The White House and its friends in the conservative media would have you believe that Democrats are alone in protesting President Bush's warrantless surveillance program.
For example, White House Press Secretary Scott McClellan said on Jan. 22:
Senate Democrats continue to engage in misleading and outlandish charges about this vital tool. ... It defies common sense for Democrats to now claim the administration is acting outside its authority. ...
Don't believe the empty spin.
Grover Norquist, a long-time conservative leader, declared the surveillance program illegal:
Referring to what some see as a choice between fighting terrorists and upholding civil liberties, Norquist said: “It’s not either/or. If the president thinks he needs different tools, pass a law to get them. Don’t break the existing laws."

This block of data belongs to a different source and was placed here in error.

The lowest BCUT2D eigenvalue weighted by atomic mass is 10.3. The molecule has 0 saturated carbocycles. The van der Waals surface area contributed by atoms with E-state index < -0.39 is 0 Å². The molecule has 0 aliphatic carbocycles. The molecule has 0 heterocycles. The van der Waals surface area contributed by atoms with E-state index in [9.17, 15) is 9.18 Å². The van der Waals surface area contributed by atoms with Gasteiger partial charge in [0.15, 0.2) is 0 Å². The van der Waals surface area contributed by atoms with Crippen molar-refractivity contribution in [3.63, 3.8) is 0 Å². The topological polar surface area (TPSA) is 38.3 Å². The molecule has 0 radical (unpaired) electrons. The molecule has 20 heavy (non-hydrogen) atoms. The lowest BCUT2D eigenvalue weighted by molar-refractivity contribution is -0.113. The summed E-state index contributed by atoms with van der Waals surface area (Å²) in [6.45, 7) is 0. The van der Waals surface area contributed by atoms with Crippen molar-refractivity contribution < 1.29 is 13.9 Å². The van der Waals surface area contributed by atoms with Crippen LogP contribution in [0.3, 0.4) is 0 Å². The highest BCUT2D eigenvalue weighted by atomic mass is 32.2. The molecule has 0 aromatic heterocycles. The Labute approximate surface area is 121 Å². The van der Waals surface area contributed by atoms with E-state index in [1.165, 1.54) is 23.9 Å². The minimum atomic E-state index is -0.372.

Norquist is the latest Republican to suggest the program is in violation of the Foreign Intelligence Surveillance Act, and circumvents rules that say the National Security Agency must obtain a warrant before proceeding.
George Will called Bush's actions a mistake. William Safire said he sided with Bush's critics. Bruce Fein, former deputy attorney general in the Reagan Administration, and Norman Ornstein of the American Enterprise Institute have actually suggested Bush's personally authorizing the surveillance was an impeachable offense.
Additionally, at least 11 Republican Senators have publicly questioned the program: Arlen Specter of Pennsylvania, who chairs the Judiciary Committee, as well as Sam Brownback of Kansas, Lincoln Chafee of Rhode Island, Susan Collins of Maine, Larry Craig of Idaho, Lindsey Graham of South Carolina, Chuck Hagel of Nebraska, Dick Lugar of Indiana, John McCain of Arizona, Olympia Snowe of Maine and John Sununu of New Hampshire.
The question that should be asked is: what will it take for the 44 other Republican Senators to agree?
This item first appeared at JABBS.